How to Remember Larry

The young Larry Itliong during an Oakland  picket.  Contributed photo.

The young Larry Itliong during a picket. Contributed photo.

By Wilfredo Pascual

Imagine yourself, a seventy-year old quiet man. You have no possessions, no family, no education. You have moved around all your life toiling for powerful people. You had something to eat, a place to keep you warm, but now your body is broken and the end is imminent.

One morning you’re asked, what is the value of your time? A dollar? A few cents more? Why have you come so far?

And then you hear others, poor old men like you, ask the same question: what ultimately is your value as a human being? This is a true story.

Fifty years ago, hundreds of old men spending their twilight years as farm laborers in California, did the unthinkable. They walked away. They were Filipinos who arrived in imperial America in the early 20th century, in the prime of their youth and in search of a dream.

On September 8, 1965, after decades of racism and exploitation, the men went to the fields, harvested grapes, left them on the ground, and walked away. They went on strike. None of them knew that their action would set in motion one of the biggest labor movements in America. Weeks later, Mexican workers joined them.

The strike would give birth to the labor union of farmworkers in the United States and catapult Cesar Chavez as an icon of organized labor.

It led to a 300-mile march to the state capital, joined by blacks, poor whites, Japanese, Arabs, students, church and civic leaders.

The campaign to not buy grapes would spread across the nation. It lasted five years before the union got what they fought for: a contract.

By the time it was all over, the Filipinos, known as the Manongs, were relegated to the background and too old to return to the farm. They returned to Delano where they spent their last years in a house for the elderly built for them.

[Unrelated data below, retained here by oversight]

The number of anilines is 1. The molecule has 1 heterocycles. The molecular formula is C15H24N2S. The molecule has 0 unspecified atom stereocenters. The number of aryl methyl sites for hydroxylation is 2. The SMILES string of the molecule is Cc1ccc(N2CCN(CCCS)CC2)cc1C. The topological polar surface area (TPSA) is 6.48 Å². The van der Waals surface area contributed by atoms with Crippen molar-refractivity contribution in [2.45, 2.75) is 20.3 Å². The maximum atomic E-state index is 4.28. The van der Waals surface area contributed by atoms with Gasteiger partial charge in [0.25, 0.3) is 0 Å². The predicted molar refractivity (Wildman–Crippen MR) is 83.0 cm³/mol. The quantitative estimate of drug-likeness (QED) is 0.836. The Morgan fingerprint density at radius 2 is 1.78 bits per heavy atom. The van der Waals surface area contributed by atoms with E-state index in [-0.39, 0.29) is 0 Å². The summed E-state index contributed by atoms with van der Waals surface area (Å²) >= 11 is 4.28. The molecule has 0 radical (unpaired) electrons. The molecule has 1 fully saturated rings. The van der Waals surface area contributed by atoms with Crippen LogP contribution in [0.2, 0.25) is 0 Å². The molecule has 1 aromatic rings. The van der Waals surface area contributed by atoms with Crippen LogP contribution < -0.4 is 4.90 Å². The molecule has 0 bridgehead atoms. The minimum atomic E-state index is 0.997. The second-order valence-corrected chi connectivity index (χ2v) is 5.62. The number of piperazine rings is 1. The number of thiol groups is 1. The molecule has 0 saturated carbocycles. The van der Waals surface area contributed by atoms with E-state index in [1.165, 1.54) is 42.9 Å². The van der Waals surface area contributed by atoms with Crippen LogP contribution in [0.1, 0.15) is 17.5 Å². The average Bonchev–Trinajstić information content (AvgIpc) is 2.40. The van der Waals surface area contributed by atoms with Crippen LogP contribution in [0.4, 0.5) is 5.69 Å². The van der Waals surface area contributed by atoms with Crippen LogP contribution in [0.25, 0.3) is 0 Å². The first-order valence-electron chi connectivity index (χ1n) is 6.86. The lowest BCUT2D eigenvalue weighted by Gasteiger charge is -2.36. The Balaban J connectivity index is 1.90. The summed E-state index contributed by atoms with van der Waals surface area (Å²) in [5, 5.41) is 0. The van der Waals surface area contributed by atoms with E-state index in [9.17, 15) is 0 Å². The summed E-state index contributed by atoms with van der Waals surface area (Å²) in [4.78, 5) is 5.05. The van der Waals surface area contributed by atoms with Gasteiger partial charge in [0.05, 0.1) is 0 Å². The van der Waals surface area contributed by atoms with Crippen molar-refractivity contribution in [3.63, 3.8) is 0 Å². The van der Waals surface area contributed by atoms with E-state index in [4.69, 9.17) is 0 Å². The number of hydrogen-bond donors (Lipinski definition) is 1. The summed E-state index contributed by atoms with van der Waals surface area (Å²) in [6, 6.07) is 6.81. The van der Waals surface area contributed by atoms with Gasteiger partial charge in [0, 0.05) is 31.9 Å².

Seven years later, Cesar Chavez and prominent leaders of the labor movement decided to organize a testimonial luncheon to raise funds for Filipino labor leader Larry Itliong.

He was old and sick and the money could help for his care and maybe a trip back to his homeland. Unfortunately, Larry died a week before the luncheon and so what was originally planned to be a testimonial turned into a memorial in February 1977.

A few days ago, I listened to a cassette tape that recorded the speeches on that day. A lot had happened since – hurt, politics, new battles being fought. But they all came together. Cesar Chavez was the last to speak. Below are excerpts:
“…They had, the Filipino workers, a little bit more going for them than we have. The Filipino community through great struggle had built a hall with a kitchen.

We had nothing. And when the strike started – at least they could serve a warm meal to the workers and they would meet. On the other side, another track, another part of town, the Mexican farm workers worked. Not only did we not have a place to meet, they would not even grant us a place. The only place we could work was a small black church that was about a fifth of this hall. One day Larry came very soon and said look, what we have is yours…